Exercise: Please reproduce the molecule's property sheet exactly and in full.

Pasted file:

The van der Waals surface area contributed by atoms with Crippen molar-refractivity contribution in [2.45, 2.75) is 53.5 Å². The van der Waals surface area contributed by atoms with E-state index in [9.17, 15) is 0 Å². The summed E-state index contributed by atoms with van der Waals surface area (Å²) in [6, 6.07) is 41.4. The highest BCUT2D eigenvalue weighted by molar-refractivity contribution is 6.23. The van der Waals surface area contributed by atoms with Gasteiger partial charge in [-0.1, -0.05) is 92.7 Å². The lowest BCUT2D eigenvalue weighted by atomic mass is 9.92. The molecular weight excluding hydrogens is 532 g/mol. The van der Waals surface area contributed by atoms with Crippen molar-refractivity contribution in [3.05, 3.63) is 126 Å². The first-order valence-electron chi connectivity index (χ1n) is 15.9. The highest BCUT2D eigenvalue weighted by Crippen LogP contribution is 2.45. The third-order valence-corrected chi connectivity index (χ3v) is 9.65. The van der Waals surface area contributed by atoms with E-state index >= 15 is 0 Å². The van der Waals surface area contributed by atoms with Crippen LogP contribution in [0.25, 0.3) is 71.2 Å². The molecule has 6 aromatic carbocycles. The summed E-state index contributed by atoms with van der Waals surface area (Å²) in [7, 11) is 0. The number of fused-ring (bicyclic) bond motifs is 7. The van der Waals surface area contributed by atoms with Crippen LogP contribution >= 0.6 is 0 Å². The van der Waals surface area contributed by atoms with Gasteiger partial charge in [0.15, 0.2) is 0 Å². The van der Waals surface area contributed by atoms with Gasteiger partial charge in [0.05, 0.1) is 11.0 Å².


The van der Waals surface area contributed by atoms with Crippen molar-refractivity contribution in [2.45, 2.75) is 53.5 Å². The van der Waals surface area contributed by atoms with E-state index in [9.17, 15) is 0 Å². The summed E-state index contributed by atoms with van der Waals surface area (Å²) in [6, 6.07) is 41.4. The highest BCUT2D eigenvalue weighted by molar-refractivity contribution is 6.23. The van der Waals surface area contributed by atoms with Gasteiger partial charge in [-0.1, -0.05) is 92.7 Å². The lowest BCUT2D eigenvalue weighted by atomic mass is 9.92. The molecular weight excluding hydrogens is 532 g/mol. The van der Waals surface area contributed by atoms with Crippen molar-refractivity contribution in [3.05, 3.63) is 126 Å². The first-order valence-electron chi connectivity index (χ1n) is 15.9. The highest BCUT2D eigenvalue weighted by Crippen LogP contribution is 2.45. The third-order valence-corrected chi connectivity index (χ3v) is 9.65. The van der Waals surface area contributed by atoms with E-state index >= 15 is 0 Å². The van der Waals surface area contributed by atoms with Crippen LogP contribution in [0.25, 0.3) is 71.2 Å². The molecule has 6 aromatic carbocycles. The summed E-state index contributed by atoms with van der Waals surface area (Å²) in [7, 11) is 0. The number of fused-ring (bicyclic) bond motifs is 7. The van der Waals surface area contributed by atoms with Crippen LogP contribution >= 0.6 is 0 Å². The van der Waals surface area contributed by atoms with Gasteiger partial charge in [0.15, 0.2) is 0 Å². The van der Waals surface area contributed by atoms with Gasteiger partial charge in [0.05, 0.1) is 11.0 Å².